The effectiveness of prophylactic clipping to prevent delayed postpolypectomy bleeding is controversial. A retrospective study of prophylactic clipping for large polyps (15-40 mm in diameter) indicated a potential for prevention. In comparison, a prospective randomized controlled trial comparing the prophylactic clipping group after endoscopic mucosal resection (n = 205) and the non-clipping group (n = 208) disclosed that clipping did not decrease the occurrence of delayed bleeding (0.98% versus 0.96%, respectively). In their study, most polyps were small with a mean diameter of 7.8 mm. Although there is an argument regarding the study’s sample size, it is possible that prophylactic clipping might be effective when only larger polyps are included. More recently, a large retrospective cohort study of 6617 polypectomies in 3138 patients clearly showed the risk factors of delayed postpolypectomy bleeding. Hemorrhage occurred in 38 lesions (0.57%) and 37 patients (1.2%). Polyps larger than 10 mm in diameter were at a 4.5 times higher bleeding risk than smaller ones, and hypertension was the strongest patient-related predictive factor with an adjusted odds ratio of 5.6. Twenty-two patients were actively bleeding at the second colonoscopy, all of which were successfully treated with clipping.
The present perspective on colonoscopy is more complicated in older patients. Because colonic polyps are an age-related disease, polypectomies are usually performed in the elderly, who are more likely to be taking anticoagulants as well as antihypertensive medication. Another interesting retrospective study of 41 polypectomies in 21 patients showed that prophylactic clipping immediately after polypectomy prevented bleeding while continuing anticoagulation therapy (international normalized ration, average 2.3, range 1.4-4.9). Although the average polyp size was 5.0 mm (3-10 mm) and the study sample was small, it has been stressed that prophylactic clipping may be helpful for anticoagulated patients at high risk of thrombosis.
Polypectomy techniques among endoscopists is highly variable. An interesting survey disclosed that 80% of practicing endoscopists had never performed clipping on polypectomy stalks for prevention of bleeding and that academic physicians were more likely to place hemoclips on these stalks than private physicians. Considering that postpolypectomy bleeding occurs in 0.57% of polypectomies, and if it is assumed that clipping would reduce this rate to 0%, this would yield 175 polyps needing to be prophylactically clipped to prevent one episode of bleeding. It is reasonable that most physicians think it is neither practical nor cost-effective. Meanwhile, the advanced technique of endoscopic mucosal resection followed by immediate clipping for flat or depressed colonic neoplasms has been increasingly utilized. Therefore, prospective randomized studies are needed to evaluate prophylactic clipping to prevent postpolypectomy bleeding in high-risk patients or with large polyps. Until such evidence is available, we believe that clipping certainly is one of the best strategies to prevent and treat postpolypectomy bleeding in high-risk patients and with large polyps on the basis of our clinical experiences (Figure (Figure33).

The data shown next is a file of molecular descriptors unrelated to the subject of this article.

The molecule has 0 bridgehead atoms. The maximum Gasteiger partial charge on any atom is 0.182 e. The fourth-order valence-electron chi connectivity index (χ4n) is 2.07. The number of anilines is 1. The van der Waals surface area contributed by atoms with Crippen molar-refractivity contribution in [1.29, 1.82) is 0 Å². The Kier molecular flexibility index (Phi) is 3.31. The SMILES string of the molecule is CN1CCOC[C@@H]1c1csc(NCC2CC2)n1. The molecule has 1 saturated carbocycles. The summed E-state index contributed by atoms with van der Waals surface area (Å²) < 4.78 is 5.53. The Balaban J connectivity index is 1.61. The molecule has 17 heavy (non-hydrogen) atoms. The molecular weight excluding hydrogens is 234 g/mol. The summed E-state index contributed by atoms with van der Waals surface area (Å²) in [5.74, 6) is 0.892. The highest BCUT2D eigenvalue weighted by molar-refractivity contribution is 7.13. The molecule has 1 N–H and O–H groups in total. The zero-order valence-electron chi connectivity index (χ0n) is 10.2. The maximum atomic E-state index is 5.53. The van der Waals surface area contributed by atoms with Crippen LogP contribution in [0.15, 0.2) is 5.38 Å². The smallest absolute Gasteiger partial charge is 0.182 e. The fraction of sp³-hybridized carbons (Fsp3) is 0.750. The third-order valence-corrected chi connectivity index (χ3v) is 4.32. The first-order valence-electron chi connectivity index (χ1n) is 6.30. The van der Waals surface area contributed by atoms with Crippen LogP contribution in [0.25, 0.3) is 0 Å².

Despite the lack of comparative trials, clipping seems to be effective for the treatment of colorectal Dieulafoy lesions, acute hemorrhagic rectal ulcer (Figure (Figure44)[35-37], and exposed vessels in inflammatory bowel diseases. In addition to hemostasis, clipping has been applied to endoluminal repair of iatrogenic colonic perforations, which were caused by diagnostic or therapeutic colonoscopy, to avoid surgery with a high successful rate.
Endoscopic clipping has been shown to be a safe and effective method of hemostasis for lower gastrointestinal bleeding including diverticular bleeding, postpolypectomy bleeding and other hemorrhagic diseases. Further studies are needed to evaluate prophylactic clipping to prevent postpolypectomy bleeding in high-risk patients.
Peer reviewer: William Robert Brugge, MD, Professor, Gastrointestinal Unit, Blake 452C Massachusetts General Hospital, Boston, MA 02114, United States
S- Editor Zhang HN L- Editor Lutze M E- Editor Ma WH